The Churchman – Anvil affair of 1981-84 is a cause célèbre in the recent history of the Anglican evangelical movement.
For more than a century, Churchman (founded in 1879) had been the leading scholarly journal amongst evangelicals in the Church of England. Then the journal’s owners, Church Society, sacked the editorial board and replaced them with a new team. In response, the sacked board and their friends went on to pioneer a new rival journal, Anvil (launched in 1984). These traumatic and polarizing events were of great significance for the development of the Anglican evangelical movement in the decades after the Keele Congress, yet they remain shrouded in myth.
Andrew Atherstone is tutor in history and doctrine, and Latimer research fellow, at Wycliffe Hall, Oxford. His main area of research is Anglican evangelical identity in the nineteenth and twentieth centuries.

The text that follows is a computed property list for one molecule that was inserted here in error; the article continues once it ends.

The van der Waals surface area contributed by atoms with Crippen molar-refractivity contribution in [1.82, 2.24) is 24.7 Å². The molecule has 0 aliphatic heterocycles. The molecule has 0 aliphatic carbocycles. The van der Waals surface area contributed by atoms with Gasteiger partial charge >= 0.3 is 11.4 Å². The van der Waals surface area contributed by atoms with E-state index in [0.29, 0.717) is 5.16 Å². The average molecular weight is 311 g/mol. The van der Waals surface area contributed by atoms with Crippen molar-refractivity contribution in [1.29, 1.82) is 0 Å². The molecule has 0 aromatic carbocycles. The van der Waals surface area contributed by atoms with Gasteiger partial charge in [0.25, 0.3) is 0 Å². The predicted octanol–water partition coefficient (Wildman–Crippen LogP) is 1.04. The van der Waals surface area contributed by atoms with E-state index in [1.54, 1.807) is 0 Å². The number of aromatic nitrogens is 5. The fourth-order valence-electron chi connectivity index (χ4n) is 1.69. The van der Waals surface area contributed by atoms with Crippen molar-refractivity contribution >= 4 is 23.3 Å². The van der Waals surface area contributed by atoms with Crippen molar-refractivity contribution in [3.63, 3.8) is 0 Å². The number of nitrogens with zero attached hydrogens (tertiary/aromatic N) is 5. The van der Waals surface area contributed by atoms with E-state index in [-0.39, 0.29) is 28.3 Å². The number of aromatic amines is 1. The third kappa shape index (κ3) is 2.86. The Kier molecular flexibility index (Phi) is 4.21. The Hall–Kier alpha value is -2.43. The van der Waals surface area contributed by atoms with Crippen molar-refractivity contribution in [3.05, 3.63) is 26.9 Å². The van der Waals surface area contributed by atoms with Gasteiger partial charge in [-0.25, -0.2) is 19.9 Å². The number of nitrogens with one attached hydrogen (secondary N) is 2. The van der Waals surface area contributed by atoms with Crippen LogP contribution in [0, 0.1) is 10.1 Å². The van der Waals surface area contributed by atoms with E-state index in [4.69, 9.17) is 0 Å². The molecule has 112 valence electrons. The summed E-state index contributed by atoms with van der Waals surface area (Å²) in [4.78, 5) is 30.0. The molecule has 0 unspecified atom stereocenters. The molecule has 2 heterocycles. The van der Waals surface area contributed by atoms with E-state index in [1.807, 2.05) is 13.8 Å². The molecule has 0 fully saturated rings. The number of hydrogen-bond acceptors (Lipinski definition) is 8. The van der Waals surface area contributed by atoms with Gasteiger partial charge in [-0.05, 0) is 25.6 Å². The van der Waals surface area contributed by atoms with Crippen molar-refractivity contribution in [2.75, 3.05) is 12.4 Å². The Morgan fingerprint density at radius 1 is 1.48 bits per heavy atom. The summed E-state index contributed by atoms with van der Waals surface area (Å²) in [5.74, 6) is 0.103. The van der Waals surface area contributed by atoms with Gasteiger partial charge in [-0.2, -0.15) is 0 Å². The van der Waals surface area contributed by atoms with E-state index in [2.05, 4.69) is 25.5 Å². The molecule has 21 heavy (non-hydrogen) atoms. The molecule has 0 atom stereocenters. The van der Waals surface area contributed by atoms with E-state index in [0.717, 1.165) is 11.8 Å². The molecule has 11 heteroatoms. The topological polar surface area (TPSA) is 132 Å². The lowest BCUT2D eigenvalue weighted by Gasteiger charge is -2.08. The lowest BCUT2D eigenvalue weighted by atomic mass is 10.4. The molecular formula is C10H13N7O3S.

His publications include Oxford’s Protestant Spy: The Controversial Career of Charles Golightly (Paternoster, 2007), The Martyrs of Mary Tudor (Day One, second edition 2007), and Oxford: City of Saints, Scholars and Dreaming Spires (Day One, 2008). He is also editor of The Heart of Faith: Following Christ in the Church of England (Lutterworth, 2008) and Such A Great Salvation: The Collected Essays of Alan Stibbs (Mentor, 2008).
Published 2008: 92 pages
ISBN: 978 0 946307 64 7
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